Economic cost of floods will run into the billions, Ramaphosa says
Floodwaters in KwaZulu-Natal displace containers. Photo: Reuters
The economic cost of the heavy rains and floods in KwaZulu-Natal and parts of the Eastern Cape will run into billions of rands, President Cyril Ramaphosa said on Monday night as he announced a national state of disaster.
“A comprehensive assessment of the economic cost of these floods still has to be made, but it is clear that it will run into billions of rands for the rebuilding of infrastructure and loss of production,” he said.
The extreme weather and floods have claimed 443 lives and caused severe damage to homes and infrastructure.
Critically, the Port of Durban, one of the largest and busiest shipping terminals on the continent and a vital part of the SA economy, has been severely affected. Access to the port has been disrupted by extensive damage to the Bayhead Road – a key route that links the port to the rest of the country and handles 13 000 heavy vehicles per day.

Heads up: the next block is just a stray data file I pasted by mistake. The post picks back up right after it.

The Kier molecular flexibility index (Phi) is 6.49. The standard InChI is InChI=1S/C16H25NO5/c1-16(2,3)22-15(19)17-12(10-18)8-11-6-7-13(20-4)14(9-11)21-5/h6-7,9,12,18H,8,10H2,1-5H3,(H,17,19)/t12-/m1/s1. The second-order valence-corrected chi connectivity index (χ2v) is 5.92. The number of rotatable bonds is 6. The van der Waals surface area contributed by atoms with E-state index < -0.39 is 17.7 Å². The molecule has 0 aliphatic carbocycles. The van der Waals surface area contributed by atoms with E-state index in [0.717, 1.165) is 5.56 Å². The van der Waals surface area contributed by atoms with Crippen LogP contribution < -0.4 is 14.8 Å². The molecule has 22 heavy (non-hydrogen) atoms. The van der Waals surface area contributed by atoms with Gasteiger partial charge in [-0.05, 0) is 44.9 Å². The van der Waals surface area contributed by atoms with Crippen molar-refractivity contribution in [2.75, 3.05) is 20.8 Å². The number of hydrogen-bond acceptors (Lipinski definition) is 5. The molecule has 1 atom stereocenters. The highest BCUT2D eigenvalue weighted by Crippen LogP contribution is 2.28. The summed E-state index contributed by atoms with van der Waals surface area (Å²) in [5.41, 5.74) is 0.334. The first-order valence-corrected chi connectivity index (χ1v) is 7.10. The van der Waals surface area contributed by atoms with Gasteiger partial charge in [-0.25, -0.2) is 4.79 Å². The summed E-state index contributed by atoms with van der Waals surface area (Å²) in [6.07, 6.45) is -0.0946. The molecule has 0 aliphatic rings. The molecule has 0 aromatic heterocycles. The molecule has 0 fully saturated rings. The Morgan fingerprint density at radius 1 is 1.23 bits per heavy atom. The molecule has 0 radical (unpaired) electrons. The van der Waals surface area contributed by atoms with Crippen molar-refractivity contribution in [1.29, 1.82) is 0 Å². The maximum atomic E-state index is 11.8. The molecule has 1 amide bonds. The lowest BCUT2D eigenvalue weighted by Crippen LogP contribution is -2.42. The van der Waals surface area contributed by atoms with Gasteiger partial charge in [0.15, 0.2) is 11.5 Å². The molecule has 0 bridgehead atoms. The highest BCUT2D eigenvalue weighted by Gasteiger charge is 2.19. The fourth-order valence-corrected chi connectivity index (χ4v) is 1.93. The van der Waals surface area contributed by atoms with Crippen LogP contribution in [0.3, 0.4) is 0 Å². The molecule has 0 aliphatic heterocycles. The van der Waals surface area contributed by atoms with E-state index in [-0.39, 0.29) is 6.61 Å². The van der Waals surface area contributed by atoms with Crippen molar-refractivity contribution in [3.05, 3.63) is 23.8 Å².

There has also been extensive damage to local businesses and public infrastructure in the flood-hit areas.
“It is going to take a massive effort, drawing on the resources and capabilities of the entire nation, to recover from this disaster. We will make financial resources available to meet this challenge,” Ramaphosa said, adding that the Finance Minister Enoch Godongwana has said that R1 billion is immediately available. Parliament will be approached for the appropriation of additional resources, he said.
The Solidarity Fund, which was set up to respond to the economic impact of Covid-19, has agreed to assist with humanitarian and other forms of relief. The fund will now set up a separate bank account for the flood disaster, the details for which will be made available to donors on the fund’s website on Tuesday.
Ramaphosa warned that resources must benefit the intended recipients.
“There can be no room for corruption, mismanagement or fraud of any sort,” he said, adding that various stakeholders, including professional bodies, business and the Auditor-General, will form an oversight structure to ensure all funds disbursed to respond to this disaster are properly accounted for and that the state receives value for money.
“We are determined that there must be transparency and accountability as the projects are costed and implemented, as well as how resources are deployed from the beginning.”